In many ways, Saturday’s gathering of neighbors was ultra-ordinary – a friendly potluck on Arborview, brats sizzling on the grill, wine and soda in plastic cups, kids running around while their elders relaxed on lawn chairs.
But this group – all members of the Dexter-Miller Community Co-op – had something more revolutionary at its heart: To strengthen their neighborhood bonds in ways both practical and personal.
So far, 34 households are part of DexMil, more or less within the boundaries of Miller Road to the north, Dexter Road to the south, Maple to the west and Seventh to the east. They’ve got their own currency, directory of services and newsletter.
And that’s just the start, says Al Feldt, the co-op’s driving force.
Feldt has invested countless hours getting this effort off the ground, and envisions the co-op growing to 300 homes some day, uniting families and individuals to exchange their services and advice, partner up on large projects and build a stronger social network.
It’s not a new concept. Feldt traveled to Boston last year for a conference sponsored by Boston’s Beacon Hill Village Co-op, which focuses on serving the elderly and charges members $500 per year.
“I was inspired by what they were doing out there, but I didn’t like the way they were doing it,” Feldt says.
He wanted something that wasn’t costly, and that included all ages. He sought input from others in the neighborhood and formed an organizing committee. They got bogged down trying to figure out how they could track the time of people involved, and initially were planning to use a computer system to do it. Then Tom Weisskopf, a UM economics professor, suggested using currency – essentially, play money – as a few community groups in Ithaca, San Francisco and elsewhere are doing.
“Finally, we came up with a fairly unique and pretty slick operation,” Feldt says. “So what looked like it would be incredibly complicated became really simple. The beautiful thing is we don’t have to keep track of it. It takes care of itself.”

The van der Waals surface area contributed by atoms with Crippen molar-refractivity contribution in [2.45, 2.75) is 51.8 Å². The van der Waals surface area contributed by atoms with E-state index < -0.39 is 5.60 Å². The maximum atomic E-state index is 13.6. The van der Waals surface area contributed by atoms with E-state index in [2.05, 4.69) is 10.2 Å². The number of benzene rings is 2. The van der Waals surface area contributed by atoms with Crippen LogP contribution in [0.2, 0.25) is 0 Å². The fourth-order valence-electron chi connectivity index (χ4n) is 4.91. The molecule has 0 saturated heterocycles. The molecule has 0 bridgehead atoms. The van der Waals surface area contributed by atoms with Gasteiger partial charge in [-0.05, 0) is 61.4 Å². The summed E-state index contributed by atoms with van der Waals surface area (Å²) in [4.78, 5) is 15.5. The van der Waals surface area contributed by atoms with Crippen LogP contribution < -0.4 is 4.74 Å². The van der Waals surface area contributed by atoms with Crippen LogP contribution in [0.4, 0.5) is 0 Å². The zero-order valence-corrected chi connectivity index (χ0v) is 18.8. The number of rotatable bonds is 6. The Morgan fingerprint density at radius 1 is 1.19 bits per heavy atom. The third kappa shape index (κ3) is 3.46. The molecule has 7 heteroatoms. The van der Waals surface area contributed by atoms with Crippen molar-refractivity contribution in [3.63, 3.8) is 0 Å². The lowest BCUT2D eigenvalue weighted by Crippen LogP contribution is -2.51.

One DexMil equals 15 minutes. The currency includes a 1-DexMil note, in yellow, and a blue 4-DexMil note (equivalent to an hour). When you join the co-op, paying a $15 entry fee and $12 annual dues, you get 16 DexMils.
In a directory, each member lists the kinds of services they’re willing to provide: home repair, help with computers, housekeeping, home schooling, driving, lawn care and snow removal, sewing and mending, meal prep and more.
Even people who don’t offer services can participate. Marie McCrumb, for example, has lots of equipment – ladders, a refrigerator dolly, a post-hole digger and more. She’ll rent any of those items for one DexMil per hour.
The group officially launched in February, with an informational meeting at Haisley Elementary School. Everyone who attended signed up, Feldt says, and they’ve about doubled in size since then.
JoAnn Marcoux needed help delivering her new dishwasher, and used up her 16 DexMils paying two other members to do the heavy lifting. She’s replenishing her supply of currency by doing mending and sewing projects.
But, she says, “what I really like the best is the social contact. I wanted to get to know my neighbors.”
Others echoed that sentiment at Saturday’s gathering.
Betty Gerstler, wearing an “Aging: Not A Dead End” button, says the social piece is the best part of being a co-op member. She’s starting a Scrabble club, and other groups for bridge, poker, euchre and just visiting are in the works.
Bob Barretto said he and his wife, Nani Barretto, joined “to get community back.” He described the exchange of services as a side benefit. They especially wanted to cultivate their neighborhood bonds because they’re expecting a baby, and wanted to raise their child in the kind of community they remember from their childhoods.
Walking past, Al Feldt hears that comment, and chimes in, “This’ll be the first baby born into the co-op!”
But, no doubt, not the last.